Fronting the Rotation: Seattle Mariners

I might be unlucky. Yesterday it was Gil Meche that I cursed with my plans to talk about Kansas City’s top two starting pitchers and today it was Erik Bedard to a milder extent. Oh well. Tonight it’s a look at the surprising Seattle Mariners, led by Felix Hernandez and Erik Bedard.

The pair ranked 5th and 9th in the league in FIP coming into play today. We have seen flashes before from both of these pitchers that indicate that each has the raw talent to be among the best, if not the best, pitchers in baseball. Bedard was sidelined with injury issues again in 2008 while Felix lost some of the luster off his extreme ground ball tendencies and started relying far too much on predictable fastballs, as I have made mention of here several times.

But so far in 2009, both have been aces. Felix Hernandez has both raised his strikeout rate and lowered his walk rate, always a good combination for an improved season. His ground ball has taken another step back this year which is troubling, but is mainly the result of one particularly fly ball happy start. In his past two outing, Felix’s ground ball rate has been above 60%. Also of note, Felix’s changeup speed continues to rise, and is now sitting at an average of 89.1 miles per hour. That is his changeup. While that seems good on its own, the fact that the gap between his fastball and changeup speeds continues to shrink is probably not great.

Before suffering his worst outing of the season today, Erik Bedard sure looked like the Erik Bedard of 2007. In fact, he looked even better because even in 2007, Bedard started slowly. Not this year, storming out of the gate Bedard’s strikeout rate returned to 2007 levels and he flat out eliminated the walks. That resulted in Bedard ringing up almost ten hitters for each one he walked. For good measure, he’s also increased his ground ball rate.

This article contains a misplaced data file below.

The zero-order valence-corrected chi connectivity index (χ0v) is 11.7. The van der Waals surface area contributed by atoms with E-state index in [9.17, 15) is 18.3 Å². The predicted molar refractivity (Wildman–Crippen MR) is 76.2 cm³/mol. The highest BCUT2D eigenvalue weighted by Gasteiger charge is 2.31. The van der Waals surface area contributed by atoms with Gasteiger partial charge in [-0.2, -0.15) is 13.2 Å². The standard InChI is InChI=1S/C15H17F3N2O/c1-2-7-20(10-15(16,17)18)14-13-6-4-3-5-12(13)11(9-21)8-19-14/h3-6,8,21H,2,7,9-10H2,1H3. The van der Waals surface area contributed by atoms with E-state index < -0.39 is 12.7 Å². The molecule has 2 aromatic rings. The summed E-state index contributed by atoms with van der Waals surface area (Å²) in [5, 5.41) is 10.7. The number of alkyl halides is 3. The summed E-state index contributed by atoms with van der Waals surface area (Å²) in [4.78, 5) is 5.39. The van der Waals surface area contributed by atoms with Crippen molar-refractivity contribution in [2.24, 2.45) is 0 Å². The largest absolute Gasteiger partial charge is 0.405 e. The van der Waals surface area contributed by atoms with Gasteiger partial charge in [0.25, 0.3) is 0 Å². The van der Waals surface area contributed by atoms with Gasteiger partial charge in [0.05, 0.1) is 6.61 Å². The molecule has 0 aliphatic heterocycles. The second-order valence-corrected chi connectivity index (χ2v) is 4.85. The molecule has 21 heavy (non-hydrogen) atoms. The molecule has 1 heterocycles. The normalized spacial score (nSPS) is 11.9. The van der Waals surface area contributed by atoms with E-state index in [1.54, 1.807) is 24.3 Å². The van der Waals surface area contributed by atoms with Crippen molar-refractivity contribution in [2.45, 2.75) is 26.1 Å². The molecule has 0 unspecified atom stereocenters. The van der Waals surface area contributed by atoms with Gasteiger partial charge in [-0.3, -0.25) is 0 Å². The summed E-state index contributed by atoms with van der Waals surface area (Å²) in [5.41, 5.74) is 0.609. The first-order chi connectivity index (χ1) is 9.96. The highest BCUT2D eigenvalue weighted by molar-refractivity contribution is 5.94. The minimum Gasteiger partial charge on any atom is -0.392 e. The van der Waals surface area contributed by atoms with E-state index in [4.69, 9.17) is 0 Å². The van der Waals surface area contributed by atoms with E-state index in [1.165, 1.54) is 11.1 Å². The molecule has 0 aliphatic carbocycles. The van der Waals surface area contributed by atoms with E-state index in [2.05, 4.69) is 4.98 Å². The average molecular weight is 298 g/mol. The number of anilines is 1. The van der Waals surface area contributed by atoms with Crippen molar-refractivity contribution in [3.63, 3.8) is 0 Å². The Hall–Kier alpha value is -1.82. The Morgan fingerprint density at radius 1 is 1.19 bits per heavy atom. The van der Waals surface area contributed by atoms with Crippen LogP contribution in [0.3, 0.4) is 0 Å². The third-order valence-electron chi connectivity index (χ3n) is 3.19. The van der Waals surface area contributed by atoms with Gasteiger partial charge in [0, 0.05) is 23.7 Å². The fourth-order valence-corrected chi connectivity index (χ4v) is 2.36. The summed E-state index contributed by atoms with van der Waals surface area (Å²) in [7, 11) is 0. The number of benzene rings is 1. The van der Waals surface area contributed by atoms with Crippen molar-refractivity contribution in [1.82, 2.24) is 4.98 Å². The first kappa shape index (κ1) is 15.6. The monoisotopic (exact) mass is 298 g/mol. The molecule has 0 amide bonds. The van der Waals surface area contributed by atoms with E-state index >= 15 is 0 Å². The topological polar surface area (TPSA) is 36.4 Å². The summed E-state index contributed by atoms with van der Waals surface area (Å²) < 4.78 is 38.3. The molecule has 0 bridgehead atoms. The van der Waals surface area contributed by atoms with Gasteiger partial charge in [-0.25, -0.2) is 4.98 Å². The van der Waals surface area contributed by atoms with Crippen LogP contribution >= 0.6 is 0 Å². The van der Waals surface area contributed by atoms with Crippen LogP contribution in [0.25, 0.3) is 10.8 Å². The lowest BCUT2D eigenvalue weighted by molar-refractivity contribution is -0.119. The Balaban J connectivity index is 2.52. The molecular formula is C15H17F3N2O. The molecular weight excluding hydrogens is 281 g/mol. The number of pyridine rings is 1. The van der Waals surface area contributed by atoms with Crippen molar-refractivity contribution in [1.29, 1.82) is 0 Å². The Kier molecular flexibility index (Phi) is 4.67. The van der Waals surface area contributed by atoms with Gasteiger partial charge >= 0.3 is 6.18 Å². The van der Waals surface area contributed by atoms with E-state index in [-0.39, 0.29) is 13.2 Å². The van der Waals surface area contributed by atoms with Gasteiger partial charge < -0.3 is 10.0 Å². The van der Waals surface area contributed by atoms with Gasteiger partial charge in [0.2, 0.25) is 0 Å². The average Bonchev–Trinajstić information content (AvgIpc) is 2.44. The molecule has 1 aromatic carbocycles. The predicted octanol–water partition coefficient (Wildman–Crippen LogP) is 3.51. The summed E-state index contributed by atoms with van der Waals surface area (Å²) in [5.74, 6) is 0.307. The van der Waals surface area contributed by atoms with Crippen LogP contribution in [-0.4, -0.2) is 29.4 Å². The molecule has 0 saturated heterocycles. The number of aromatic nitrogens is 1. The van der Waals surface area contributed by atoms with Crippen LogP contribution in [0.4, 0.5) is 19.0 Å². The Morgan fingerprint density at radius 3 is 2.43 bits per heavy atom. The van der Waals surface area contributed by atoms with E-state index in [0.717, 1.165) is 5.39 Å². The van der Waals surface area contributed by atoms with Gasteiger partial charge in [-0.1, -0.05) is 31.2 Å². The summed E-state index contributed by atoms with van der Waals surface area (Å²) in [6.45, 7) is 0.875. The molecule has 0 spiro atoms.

Bedard got hit around a bit today, but that was mostly due to some poor command on his fastball, leading to three walks and a pair of hit batters. Even when scuffling badly and essentially reduced to throwing only his curveball for strikes, Bedard still managed a decent enough outing. Felix is still relying heavily on his fastball, but he’s actually commanding its location so far this season. If he keeps up his feel for that pitch and Bedard keeps up his health, watch out, we may have another worst to first this season.




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Matthew Carruth is a software engineer who has been fascinated with baseball statistics since age five. When not dissecting baseball, he is watching hockey or playing soccer.

2 Responses to “Fronting the Rotation: Seattle Mariners”

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  1. Eric Cioe says:

    I was watching the game yesterday. Bedard hit Quentin twice, but he made no attempt to move to get out of the way. Umpires don’t have to award a base for that.

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  2. Fresh Hops says:

    As long as Felix continues to pitch this well, I’m not going to get too worked up about his fast ball usage or the differential on his change up. The ground ball thing is more upsetting, but if he gets that back to form after his less awesome 2008, I will be extremely pleased. (And can you be upset with a 50% GB 9K/9, 2.7BB/9 pitcher?)

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